The Obama administration is still formulating its response to elections held nearly one month ago in the Democratic Republic of Congo.
The cautious US approach is evident in its hesitancy to reject the election outcome, despite independent monitors’ conclusion that the results cannot be considered valid.
The furthest the Obama administration has gone is to say it is “deeply disappointed” by the DRC Supreme Court’s certification of President Joseph Kabila’s victory in the disputed vote.
Although the US also said last week that the management of the “seriously flawed” elections “did not measure up to the democratic gains we have seen in recent African elections,” Washington stopped short of opposing Kabila’s return to power. According to provisional results, Kabila won 49 per cent of the vote while chief opposition candidate Etienne Tshisekedi garnered 32 per cent.
The US refrained for a week from offering an assessment of the results which were announced on December 9. The silence was interpreted by some activists as an indication that the Obama administration prefers an extension of Kabila’s rule rather than a takeover by a challenger viewed as potentially unfriendly to Western interests.
It was not until December 15 that the top US diplomat for Africa told a US Senate panel “it is clear that the elections were deficient in many ways.”
Assistant Secretary of State Johnnie Carson further suggested that the actual winner of the vote cannot be determined. He did not offer a clear prescription for what the US should do next.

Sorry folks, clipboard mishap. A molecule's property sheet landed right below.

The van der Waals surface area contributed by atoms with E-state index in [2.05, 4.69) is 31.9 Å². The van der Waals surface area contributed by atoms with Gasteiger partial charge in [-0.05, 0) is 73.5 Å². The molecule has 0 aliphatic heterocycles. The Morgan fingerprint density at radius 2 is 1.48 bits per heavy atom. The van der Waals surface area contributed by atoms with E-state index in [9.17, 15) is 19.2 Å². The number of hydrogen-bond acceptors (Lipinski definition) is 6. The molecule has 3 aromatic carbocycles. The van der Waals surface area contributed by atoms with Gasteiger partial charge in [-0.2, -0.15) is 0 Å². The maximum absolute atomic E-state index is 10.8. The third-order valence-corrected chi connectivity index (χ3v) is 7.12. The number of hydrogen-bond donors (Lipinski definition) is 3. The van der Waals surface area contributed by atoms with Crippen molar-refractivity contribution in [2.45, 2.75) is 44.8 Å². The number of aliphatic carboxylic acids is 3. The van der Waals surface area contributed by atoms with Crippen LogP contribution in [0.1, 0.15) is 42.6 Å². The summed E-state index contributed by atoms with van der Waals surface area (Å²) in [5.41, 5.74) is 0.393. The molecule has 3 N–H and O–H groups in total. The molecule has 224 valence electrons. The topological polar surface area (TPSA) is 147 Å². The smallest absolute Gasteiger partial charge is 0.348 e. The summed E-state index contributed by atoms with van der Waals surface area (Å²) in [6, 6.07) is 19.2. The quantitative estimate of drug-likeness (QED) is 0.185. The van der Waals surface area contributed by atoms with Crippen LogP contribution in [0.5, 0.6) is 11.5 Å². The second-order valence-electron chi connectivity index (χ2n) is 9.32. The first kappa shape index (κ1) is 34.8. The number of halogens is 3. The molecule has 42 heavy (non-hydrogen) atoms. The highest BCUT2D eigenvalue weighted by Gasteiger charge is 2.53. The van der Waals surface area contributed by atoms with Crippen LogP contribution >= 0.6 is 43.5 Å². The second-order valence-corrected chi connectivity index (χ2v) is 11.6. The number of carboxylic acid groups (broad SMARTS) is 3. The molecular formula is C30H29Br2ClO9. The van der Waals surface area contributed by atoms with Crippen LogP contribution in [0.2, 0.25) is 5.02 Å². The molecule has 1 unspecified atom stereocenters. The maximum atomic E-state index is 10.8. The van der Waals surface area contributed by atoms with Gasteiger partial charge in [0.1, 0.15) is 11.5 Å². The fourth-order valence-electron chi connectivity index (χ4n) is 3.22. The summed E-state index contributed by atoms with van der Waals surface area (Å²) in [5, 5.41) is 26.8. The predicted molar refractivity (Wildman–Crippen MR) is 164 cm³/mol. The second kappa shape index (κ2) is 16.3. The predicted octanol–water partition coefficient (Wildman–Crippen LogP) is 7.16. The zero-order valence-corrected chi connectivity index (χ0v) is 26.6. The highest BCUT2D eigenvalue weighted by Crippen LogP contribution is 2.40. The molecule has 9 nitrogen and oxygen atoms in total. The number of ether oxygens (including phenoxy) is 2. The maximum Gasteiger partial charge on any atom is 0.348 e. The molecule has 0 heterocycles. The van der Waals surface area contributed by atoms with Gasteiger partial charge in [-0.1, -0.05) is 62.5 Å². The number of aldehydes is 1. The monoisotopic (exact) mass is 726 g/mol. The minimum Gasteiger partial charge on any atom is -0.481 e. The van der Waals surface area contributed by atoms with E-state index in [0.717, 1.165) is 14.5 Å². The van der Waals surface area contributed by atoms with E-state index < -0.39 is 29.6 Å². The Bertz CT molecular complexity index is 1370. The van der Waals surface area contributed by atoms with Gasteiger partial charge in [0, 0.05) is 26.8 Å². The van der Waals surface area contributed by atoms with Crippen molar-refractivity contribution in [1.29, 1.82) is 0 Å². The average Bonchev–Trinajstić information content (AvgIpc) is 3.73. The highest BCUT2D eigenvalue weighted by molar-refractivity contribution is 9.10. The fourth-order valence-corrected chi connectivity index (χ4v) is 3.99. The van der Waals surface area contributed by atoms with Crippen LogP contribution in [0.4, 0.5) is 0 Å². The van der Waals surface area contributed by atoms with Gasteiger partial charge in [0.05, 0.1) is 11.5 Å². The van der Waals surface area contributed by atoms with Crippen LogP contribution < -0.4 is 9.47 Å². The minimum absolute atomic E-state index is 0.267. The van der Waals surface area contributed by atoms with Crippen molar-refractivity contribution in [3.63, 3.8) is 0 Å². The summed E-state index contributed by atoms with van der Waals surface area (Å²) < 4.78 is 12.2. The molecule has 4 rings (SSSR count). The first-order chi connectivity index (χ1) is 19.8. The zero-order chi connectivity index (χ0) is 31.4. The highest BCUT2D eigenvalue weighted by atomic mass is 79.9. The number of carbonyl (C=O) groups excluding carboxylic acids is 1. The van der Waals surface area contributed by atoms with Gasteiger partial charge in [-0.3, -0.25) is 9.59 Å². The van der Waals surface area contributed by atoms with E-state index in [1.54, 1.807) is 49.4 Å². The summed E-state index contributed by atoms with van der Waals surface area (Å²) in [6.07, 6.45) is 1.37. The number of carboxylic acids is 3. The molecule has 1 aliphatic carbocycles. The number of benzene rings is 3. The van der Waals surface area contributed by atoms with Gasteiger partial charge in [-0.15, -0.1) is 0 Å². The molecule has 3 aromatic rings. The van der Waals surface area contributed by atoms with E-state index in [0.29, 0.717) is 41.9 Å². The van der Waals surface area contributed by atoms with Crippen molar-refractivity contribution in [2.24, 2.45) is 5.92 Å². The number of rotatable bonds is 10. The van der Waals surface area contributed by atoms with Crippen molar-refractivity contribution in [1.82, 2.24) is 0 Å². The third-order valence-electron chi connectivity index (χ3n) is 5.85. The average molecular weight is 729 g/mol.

Some analysts suggest this uncertain response may partly reflect what’s become known as “Congo fatigue.”
A coalition of Africa-focused NGOs said last week, for example that it is “deeply troubled by the lack of critical engagement that the international community has shown throughout the electoral process in the DRC.”
Mr Carson noted in his December 15 remarks that the US has committed some $900 million this year for peacekeeping, humanitarian aid and development initiatives in the DRC. Yet the vast country continues to be poorly governed and torn by strife.
At the same time, however, the resource-rich DRC is too important to ignore.
“I don’t think the US has been complacent,” comments Aaron Hall, a Congo expert with a Washington NGO that works to prevent atrocities in Africa. “I think it’s more that the administration is trying to figure out what to do about a very difficult situation.”Hall disagrees with critics who interpret the arm’s-length US stance as a de facto endorsement of Kabila’s continued hold on power. The US “has been burned so often by Kabila” that it’s unlikely he is seen within the Obama administration as the preferred choice, Hall says.
A leading Congolese activist in the US takes the opposite view, arguing “it’s very clear the US supports the current regime.” The reason, adds Kambale Musavuli, director of the Friends of the Congo advocacy group, is Kabila’s deal-making with American and European mining interests.